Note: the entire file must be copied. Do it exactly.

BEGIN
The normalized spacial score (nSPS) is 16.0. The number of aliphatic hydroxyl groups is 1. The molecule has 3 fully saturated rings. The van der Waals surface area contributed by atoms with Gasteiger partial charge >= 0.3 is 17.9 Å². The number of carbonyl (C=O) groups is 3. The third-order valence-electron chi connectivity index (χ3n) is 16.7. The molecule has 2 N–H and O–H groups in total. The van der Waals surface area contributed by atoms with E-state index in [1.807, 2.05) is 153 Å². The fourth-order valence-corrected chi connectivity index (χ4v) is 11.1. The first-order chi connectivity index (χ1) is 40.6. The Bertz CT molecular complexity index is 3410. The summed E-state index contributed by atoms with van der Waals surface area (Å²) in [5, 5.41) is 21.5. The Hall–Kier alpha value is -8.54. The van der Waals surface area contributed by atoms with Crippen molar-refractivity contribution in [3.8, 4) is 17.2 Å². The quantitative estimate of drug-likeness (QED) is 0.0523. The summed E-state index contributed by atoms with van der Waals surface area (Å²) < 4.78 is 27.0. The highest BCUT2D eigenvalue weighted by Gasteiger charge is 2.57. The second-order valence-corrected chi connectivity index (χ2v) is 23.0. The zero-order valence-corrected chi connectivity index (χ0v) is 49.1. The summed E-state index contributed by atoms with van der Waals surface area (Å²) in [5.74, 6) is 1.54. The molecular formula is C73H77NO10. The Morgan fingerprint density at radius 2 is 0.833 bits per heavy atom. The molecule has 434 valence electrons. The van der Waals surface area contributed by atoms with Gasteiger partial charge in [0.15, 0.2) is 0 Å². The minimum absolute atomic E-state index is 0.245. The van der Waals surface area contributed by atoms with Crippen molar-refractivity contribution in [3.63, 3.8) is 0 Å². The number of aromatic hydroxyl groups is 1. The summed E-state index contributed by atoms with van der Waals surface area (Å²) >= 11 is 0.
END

The normalized spacial score (nSPS) is 16.0. The number of aliphatic hydroxyl groups is 1. The molecule has 3 fully saturated rings. The van der Waals surface area contributed by atoms with Gasteiger partial charge >= 0.3 is 17.9 Å². The number of carbonyl (C=O) groups is 3. The third-order valence-electron chi connectivity index (χ3n) is 16.7. The molecule has 2 N–H and O–H groups in total. The van der Waals surface area contributed by atoms with E-state index in [1.807, 2.05) is 153 Å². The fourth-order valence-corrected chi connectivity index (χ4v) is 11.1. The first-order chi connectivity index (χ1) is 40.6. The Bertz CT molecular complexity index is 3410. The summed E-state index contributed by atoms with van der Waals surface area (Å²) in [5, 5.41) is 21.5. The Hall–Kier alpha value is -8.54. The van der Waals surface area contributed by atoms with Crippen molar-refractivity contribution in [3.8, 4) is 17.2 Å². The quantitative estimate of drug-likeness (QED) is 0.0523. The summed E-state index contributed by atoms with van der Waals surface area (Å²) < 4.78 is 27.0. The highest BCUT2D eigenvalue weighted by Gasteiger charge is 2.57. The second-order valence-corrected chi connectivity index (χ2v) is 23.0. The zero-order valence-corrected chi connectivity index (χ0v) is 49.1. The summed E-state index contributed by atoms with van der Waals surface area (Å²) in [5.74, 6) is 1.54. The molecular formula is C73H77NO10. The Morgan fingerprint density at radius 2 is 0.833 bits per heavy atom. The molecule has 434 valence electrons. The van der Waals surface area contributed by atoms with Gasteiger partial charge in [0.15, 0.2) is 0 Å². The minimum absolute atomic E-state index is 0.245. The van der Waals surface area contributed by atoms with Crippen molar-refractivity contribution in [3.63, 3.8) is 0 Å². The number of aromatic hydroxyl groups is 1. The summed E-state index contributed by atoms with van der Waals surface area (Å²) >= 11 is 0.